How to Minimize Risk of Adverse Reactions
If you choose to give your child a vaccine, an important consideration is WHEN to vaccinate.
To minimize the risk of detrimental effect or a reaction, follow these guidelines:

If possible, wait until at least six months of age to vaccinate.

  • Inject only one type of vaccine at a time.
  • Wait two months between vaccinations.
  • NEVER VACCINATE A SICK CHILD.
  • If there is any adverse reaction, wait one year to vaccinate again;
  • Report reactions to your pediatrician and to VAERS (Vaccine Adverse Event Reporting System)

Note: In addition to seizure, convulsions, shock, anaphylaxis, paralysis and death, short-term (within 24 hours) adverse reactions include high fever, high-pitched screaming, irritability, sleeplessness, and failure to nurse.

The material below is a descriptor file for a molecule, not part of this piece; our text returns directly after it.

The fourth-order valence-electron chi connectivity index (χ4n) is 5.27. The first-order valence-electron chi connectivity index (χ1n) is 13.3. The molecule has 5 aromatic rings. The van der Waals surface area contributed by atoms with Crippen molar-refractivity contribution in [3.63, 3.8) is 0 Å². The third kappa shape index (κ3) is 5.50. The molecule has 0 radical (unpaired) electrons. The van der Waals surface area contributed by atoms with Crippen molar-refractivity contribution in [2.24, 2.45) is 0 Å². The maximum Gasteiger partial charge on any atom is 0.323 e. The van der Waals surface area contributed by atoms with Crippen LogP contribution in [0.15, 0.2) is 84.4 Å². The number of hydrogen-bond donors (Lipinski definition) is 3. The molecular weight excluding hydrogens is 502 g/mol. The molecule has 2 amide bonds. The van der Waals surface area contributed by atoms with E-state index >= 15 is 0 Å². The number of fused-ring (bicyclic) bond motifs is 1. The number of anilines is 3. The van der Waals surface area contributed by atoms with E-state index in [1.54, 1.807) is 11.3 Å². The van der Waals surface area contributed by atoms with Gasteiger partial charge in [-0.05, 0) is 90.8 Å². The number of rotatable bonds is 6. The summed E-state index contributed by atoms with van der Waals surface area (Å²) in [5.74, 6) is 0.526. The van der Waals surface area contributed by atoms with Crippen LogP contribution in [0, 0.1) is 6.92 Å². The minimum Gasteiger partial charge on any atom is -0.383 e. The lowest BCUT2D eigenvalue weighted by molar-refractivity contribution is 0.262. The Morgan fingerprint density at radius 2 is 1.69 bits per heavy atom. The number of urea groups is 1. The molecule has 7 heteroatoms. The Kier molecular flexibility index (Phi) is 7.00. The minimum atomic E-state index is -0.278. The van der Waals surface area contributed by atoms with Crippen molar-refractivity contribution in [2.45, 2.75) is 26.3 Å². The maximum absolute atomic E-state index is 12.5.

Some children with constitutional weakness are prone to chronic illness and suffer from constant respiratory congestion, infection and allergies. They seem to be especially vulnerable to aggravated illness and/or adverse reaction when vaccinated frequently or aggressively during immunologic weakness. During the first year of life, immune function is in a developmental process.

THE DECISION TO VACCINATE IS YOURS AND YOURS ALONE.
The information provided here is for educational purposes only and is not to be construed as medical or legal advice.